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10 Ways to Cope With a Loss of Hope During the Inauguration


Today, America will watch the inauguration of its 45th president.  It will stand as one of the most profound images of White male privilege in modern history. The most unqualified and unlikely candidate will stand victorious to assume a role even he was surprised to gain. In what could’ve been a horrible joke that went entirely too far, America proved that its Christian veil is really a thin cloak to mask its rich tradition and founding principles of misogyny and bigotry by electing the pu$$y clutching, golden shower taking, Central Park 5 falsely accusing, wife-rotating, immigrant insulting, fair wage deceiving, Twitter ranting, pre-pubescent acting Donald.

We know our well-meaning White liberal allies are appalled and astonished by the results and are taking to the streets in forms that resemble anti-Vietnam protests and bra burnings. Though we are disgusted by the elections, most of Black America however, was not surprised.  We’ve seen and survived much worse, even in that position. Yet, we are on alert. We know this means for at least the next four years, we’ll have more local trials with those emboldened by this avarice leader committed to pushing an agenda that directly benefits the White aristocracy and those close enough to pretend they are a part of it.

So, today, instead of focusing on what is to be, I’m urging those who identify with Black America specifically (in these “yet to be United States,” there is certainly more than one America) to unplug and replenish. On this, the commemoration of  the shift back to complete White male domination in practice and position, let’s focus on our own healing and resolve how we feel about the departure of the first First Family that reflected who we are. Today is a day of mourning and reflection, strategizing and reconnection for Black America and its real allies.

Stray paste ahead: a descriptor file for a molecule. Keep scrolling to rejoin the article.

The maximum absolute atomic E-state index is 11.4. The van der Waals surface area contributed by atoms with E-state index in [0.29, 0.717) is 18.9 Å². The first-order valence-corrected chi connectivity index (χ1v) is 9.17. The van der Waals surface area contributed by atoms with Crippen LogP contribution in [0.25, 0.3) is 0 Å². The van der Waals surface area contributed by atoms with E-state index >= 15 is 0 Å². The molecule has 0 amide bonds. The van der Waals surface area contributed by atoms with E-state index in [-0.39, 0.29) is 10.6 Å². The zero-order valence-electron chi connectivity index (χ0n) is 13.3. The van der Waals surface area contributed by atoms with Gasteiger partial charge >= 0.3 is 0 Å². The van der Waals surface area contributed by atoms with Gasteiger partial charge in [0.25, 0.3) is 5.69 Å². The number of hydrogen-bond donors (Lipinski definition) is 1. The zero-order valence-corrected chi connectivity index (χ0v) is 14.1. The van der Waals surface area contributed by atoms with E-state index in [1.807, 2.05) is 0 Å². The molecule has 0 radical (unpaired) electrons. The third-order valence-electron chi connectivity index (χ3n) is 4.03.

Here are 10 alternatives to the self-mortification of watching today’s inauguration:

1. serviceBe the light you want to see in the world. If there is any day that could use a positive
impact, it would be today when the world is watching America display its nonsensical xenophobic character traits on
the world’s stage.  Find a non-profit that offers service to a mission you’re passionate about and lend yourself, your wallet, or your vision to its execution today. Make a plan to make the same offerings on a monthly basis.

2. Overload on the Obamas. Instead of diving into ice cream, consume all of the positive images of the Obamas that you can. Read every positive article and exposé. Pick up their memoirs and autobiographies. Pass your children every children’s book written by them or in their honor.  Dress them up and have them read them aloud in front of the family in the treasured tradition of familial performances.

3. Take a trip. Pack your car or purchase a last minute flight deal and go somewhere that makes you happy.  Grab your girls or go solo and explore a new piece of the world. Engage with people with a different culture or different views. Break bread and pour bottles. Enjoy a delicious meal and frolic in the streets of new surroundings.